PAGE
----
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July 2, 1999
Follow a Pro-active strategy, Atalji
That Western journalists act as committed Stalinist "realists" whenever they feel the question of continued Western dominance is involved became clear from the reporting on Kosovo. No serious discussion took place on the ethics of invading a sovereign country. Few bothered to point out that the ethnic cleansing of that Yugoslav province (now a NATO protectorate) took place after the air assault by 19 countries against a puny Serbia. Thanks to such reporting, the Western powers are going to encounter a Vietnam in Europe as both the Serbs and the KLA round on the occupiers in the coming months. Only after the body bags begin to return will Western journalists rediscover their commitment to get the facts - rather than government propaganda - out.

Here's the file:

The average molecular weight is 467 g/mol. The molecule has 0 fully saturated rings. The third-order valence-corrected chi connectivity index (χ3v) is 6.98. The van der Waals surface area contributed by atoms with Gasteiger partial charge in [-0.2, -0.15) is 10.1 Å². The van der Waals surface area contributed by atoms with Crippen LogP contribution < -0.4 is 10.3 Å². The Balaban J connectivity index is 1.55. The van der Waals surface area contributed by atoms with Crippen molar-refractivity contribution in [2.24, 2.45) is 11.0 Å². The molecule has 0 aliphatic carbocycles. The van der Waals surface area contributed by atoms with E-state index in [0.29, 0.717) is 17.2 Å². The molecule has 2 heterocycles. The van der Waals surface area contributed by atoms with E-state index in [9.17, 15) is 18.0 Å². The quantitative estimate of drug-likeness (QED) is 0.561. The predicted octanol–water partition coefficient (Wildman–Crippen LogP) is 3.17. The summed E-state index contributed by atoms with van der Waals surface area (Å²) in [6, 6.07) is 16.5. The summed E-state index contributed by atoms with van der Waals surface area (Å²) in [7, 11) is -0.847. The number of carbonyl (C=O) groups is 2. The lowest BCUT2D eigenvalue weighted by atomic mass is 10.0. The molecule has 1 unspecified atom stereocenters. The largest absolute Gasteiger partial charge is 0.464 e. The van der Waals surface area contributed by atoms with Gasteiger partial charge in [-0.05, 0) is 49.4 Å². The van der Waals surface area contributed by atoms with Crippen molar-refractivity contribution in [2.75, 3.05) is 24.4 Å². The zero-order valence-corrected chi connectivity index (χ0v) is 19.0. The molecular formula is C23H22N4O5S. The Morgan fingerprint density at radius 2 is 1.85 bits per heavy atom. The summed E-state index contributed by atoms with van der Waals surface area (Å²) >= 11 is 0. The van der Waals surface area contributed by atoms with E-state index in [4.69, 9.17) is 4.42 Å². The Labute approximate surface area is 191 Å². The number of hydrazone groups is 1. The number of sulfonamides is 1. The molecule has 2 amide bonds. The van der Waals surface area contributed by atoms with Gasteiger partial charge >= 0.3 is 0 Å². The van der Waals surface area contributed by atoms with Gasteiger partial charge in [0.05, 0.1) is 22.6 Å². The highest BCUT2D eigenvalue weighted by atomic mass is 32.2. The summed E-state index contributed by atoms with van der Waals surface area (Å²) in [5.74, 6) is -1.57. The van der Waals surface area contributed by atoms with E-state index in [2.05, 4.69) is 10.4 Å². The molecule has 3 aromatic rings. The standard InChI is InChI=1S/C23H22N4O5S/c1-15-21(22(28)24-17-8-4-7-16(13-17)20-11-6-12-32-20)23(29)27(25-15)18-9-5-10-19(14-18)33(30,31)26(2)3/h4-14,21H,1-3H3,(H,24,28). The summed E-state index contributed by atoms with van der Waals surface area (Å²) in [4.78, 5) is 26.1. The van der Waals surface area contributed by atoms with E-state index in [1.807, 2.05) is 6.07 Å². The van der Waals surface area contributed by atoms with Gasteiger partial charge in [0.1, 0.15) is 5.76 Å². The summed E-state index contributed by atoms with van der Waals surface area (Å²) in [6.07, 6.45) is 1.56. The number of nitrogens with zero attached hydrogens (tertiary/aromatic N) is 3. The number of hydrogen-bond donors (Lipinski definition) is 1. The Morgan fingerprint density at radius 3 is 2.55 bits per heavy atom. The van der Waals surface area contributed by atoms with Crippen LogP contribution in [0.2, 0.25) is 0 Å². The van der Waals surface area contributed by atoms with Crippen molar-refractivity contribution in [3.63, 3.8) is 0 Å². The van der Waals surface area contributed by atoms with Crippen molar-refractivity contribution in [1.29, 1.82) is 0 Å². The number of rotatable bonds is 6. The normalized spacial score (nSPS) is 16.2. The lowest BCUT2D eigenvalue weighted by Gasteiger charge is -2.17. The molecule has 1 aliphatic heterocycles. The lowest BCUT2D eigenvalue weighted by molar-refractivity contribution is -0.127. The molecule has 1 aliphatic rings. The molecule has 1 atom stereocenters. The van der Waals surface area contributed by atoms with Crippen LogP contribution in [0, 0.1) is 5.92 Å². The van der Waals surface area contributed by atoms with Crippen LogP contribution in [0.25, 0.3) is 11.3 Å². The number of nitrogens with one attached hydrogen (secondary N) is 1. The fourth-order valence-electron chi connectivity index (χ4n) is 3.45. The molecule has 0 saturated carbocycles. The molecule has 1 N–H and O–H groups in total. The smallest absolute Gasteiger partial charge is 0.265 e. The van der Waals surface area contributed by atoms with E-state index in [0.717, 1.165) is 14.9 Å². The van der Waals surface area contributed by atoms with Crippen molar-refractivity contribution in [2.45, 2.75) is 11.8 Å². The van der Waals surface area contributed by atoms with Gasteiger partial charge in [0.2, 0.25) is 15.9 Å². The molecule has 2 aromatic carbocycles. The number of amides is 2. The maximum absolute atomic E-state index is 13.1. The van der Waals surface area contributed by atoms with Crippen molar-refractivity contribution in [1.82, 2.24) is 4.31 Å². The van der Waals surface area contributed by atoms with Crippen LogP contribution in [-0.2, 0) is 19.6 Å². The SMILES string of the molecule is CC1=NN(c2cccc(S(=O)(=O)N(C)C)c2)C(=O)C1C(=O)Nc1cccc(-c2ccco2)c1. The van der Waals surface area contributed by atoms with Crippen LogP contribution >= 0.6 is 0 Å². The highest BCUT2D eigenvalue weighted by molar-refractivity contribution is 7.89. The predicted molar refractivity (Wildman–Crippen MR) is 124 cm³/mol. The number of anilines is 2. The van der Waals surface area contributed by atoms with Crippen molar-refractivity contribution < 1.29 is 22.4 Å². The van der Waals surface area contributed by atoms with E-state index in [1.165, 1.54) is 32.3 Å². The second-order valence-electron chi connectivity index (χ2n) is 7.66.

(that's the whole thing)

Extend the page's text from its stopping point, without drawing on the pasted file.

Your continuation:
Almost all the Western journalists based in Delhi are welcome guests to the residence of the Pakistani diplomats based in Delhi. Indeed, the bureau chiefs of both CNN and the BBC make it a point of going over for a generous lunch or dinner at the Pakistan high commissioner's residence on Tilak Marg before filing an "objective" report on the situation between their favoured country and India. Small wonder that while the Islamabad wings of both organisations give the Pakistan version of the conflict, so does the New Delhi side. Gurmukh Singh Aulakh, for example, must be very pleased at the "reporting" done by the CNN Delhi bureau on the Kargil crisis, as the basic thrust is to morally and militarily equate India with Pakistan. The correspondent, however, cannot be blamed, as he is presumably obeying corporate orders to ensure a pro-Pakistan tilt.